Scientists at the Walker Reading Technologies in Minnesota have an interesting new technique for improving online reading and comprehension. Basically, the human brain doesn’t deal with block text well. Instead, our eyes view text as if they’re peering through a straw. We only focus on a small area at once, the lines above and below can cause noise and distraction while reading.
Here’s the detailed study of the technique:
Of course, we’re so used to reading block text, this might seem counter-intuitive. How could thousands of years of writing and printing be wrong? Well, physiologically block text is not the most conducive for humans to read.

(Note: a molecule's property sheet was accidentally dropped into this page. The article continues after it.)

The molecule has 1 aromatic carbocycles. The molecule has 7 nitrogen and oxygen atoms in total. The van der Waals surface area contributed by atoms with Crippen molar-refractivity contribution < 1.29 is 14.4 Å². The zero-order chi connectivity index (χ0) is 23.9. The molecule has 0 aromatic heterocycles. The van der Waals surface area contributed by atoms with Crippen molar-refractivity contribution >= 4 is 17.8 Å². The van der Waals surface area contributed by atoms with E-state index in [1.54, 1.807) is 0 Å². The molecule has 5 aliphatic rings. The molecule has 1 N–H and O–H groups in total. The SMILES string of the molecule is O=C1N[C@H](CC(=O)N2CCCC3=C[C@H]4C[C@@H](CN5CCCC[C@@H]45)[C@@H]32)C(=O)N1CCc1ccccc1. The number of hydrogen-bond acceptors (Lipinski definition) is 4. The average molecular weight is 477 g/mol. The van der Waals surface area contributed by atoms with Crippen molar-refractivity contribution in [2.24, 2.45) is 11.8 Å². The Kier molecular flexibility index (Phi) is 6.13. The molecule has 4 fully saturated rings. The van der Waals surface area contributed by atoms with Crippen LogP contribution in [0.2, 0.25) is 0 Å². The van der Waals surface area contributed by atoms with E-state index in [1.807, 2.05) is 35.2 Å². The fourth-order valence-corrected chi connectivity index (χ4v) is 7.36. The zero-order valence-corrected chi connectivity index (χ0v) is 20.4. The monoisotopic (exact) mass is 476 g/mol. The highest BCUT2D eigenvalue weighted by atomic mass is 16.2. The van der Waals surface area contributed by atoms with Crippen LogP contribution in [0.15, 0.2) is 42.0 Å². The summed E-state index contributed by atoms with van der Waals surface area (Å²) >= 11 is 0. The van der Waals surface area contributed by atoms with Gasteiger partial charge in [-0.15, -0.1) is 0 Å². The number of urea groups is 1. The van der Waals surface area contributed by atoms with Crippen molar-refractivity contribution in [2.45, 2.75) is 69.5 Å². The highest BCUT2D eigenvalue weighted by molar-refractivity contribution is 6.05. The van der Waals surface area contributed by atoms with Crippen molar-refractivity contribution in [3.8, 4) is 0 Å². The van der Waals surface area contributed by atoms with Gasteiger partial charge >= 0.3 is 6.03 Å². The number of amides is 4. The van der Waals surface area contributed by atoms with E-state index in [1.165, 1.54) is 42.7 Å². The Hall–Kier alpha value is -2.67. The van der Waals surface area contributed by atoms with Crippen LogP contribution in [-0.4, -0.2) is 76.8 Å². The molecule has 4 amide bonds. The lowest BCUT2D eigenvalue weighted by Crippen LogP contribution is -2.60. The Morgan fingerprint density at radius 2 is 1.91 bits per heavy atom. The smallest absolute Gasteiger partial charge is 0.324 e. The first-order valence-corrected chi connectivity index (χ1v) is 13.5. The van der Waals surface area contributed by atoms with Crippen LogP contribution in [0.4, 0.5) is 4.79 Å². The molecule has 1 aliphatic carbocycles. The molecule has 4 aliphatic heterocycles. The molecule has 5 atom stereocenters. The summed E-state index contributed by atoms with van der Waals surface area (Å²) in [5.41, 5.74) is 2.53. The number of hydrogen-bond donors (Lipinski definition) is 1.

Here’s an article about it with an example of the technique:
Live Ink offers better way to read text online
(Mark Coker, VentureBeat, May 10, 2007)
Be sure to check out the image of before and after formatting.
But do we really want all of our online texts looking like a haiku? For one, this would make pages many times longer. And printing would take reams of paper. So, solving one problem may cause others.
The interesting over-arching lesson from this, however, is that HOW text is presented affects how we read, understand, and interact with information. Information design is crucial to the user experience on many levels.
Maybe there’ll be a FireFox plugin to switch this kind of formatting on and off from your browser?